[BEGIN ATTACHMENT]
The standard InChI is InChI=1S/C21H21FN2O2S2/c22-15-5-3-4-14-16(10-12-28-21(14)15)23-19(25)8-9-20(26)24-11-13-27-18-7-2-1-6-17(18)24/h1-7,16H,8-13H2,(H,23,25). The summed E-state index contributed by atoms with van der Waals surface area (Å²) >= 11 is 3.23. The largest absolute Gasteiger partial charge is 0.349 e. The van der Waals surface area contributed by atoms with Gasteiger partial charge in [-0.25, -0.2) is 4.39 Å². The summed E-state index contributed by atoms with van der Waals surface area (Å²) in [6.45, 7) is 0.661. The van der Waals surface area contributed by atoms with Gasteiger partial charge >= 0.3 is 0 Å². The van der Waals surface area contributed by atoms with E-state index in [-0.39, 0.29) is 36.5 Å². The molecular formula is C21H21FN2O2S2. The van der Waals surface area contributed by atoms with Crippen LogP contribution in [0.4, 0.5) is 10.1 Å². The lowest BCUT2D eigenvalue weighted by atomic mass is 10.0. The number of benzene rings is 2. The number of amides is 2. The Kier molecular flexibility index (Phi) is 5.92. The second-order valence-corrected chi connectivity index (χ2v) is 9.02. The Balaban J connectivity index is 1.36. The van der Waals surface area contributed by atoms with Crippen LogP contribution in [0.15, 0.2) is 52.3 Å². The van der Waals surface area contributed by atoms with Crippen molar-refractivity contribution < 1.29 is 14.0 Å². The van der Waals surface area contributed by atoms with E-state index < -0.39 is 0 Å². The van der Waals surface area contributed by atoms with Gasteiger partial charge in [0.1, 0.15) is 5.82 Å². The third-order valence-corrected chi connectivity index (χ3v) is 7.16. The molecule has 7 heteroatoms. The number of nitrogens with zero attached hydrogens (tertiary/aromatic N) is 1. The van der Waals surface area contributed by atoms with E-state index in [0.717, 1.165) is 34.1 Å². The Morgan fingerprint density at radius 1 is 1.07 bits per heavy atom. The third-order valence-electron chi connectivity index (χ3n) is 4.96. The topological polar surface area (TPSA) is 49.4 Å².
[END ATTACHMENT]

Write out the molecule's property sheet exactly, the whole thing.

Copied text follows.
The standard InChI is InChI=1S/C21H21FN2O2S2/c22-15-5-3-4-14-16(10-12-28-21(14)15)23-19(25)8-9-20(26)24-11-13-27-18-7-2-1-6-17(18)24/h1-7,16H,8-13H2,(H,23,25). The summed E-state index contributed by atoms with van der Waals surface area (Å²) >= 11 is 3.23. The largest absolute Gasteiger partial charge is 0.349 e. The van der Waals surface area contributed by atoms with Gasteiger partial charge in [-0.25, -0.2) is 4.39 Å². The summed E-state index contributed by atoms with van der Waals surface area (Å²) in [6.45, 7) is 0.661. The van der Waals surface area contributed by atoms with Gasteiger partial charge >= 0.3 is 0 Å². The van der Waals surface area contributed by atoms with E-state index in [-0.39, 0.29) is 36.5 Å². The molecular formula is C21H21FN2O2S2. The van der Waals surface area contributed by atoms with Crippen LogP contribution in [0.4, 0.5) is 10.1 Å². The lowest BCUT2D eigenvalue weighted by atomic mass is 10.0. The number of benzene rings is 2. The number of amides is 2. The Kier molecular flexibility index (Phi) is 5.92. The second-order valence-corrected chi connectivity index (χ2v) is 9.02. The Balaban J connectivity index is 1.36. The van der Waals surface area contributed by atoms with Crippen LogP contribution in [0.15, 0.2) is 52.3 Å². The van der Waals surface area contributed by atoms with Crippen molar-refractivity contribution < 1.29 is 14.0 Å². The van der Waals surface area contributed by atoms with E-state index < -0.39 is 0 Å². The van der Waals surface area contributed by atoms with Gasteiger partial charge in [0.1, 0.15) is 5.82 Å². The third-order valence-corrected chi connectivity index (χ3v) is 7.16. The molecule has 7 heteroatoms. The number of nitrogens with zero attached hydrogens (tertiary/aromatic N) is 1. The van der Waals surface area contributed by atoms with E-state index in [0.717, 1.165) is 34.1 Å². The Morgan fingerprint density at radius 1 is 1.07 bits per heavy atom. The third-order valence-electron chi connectivity index (χ3n) is 4.96. The topological polar surface area (TPSA) is 49.4 Å².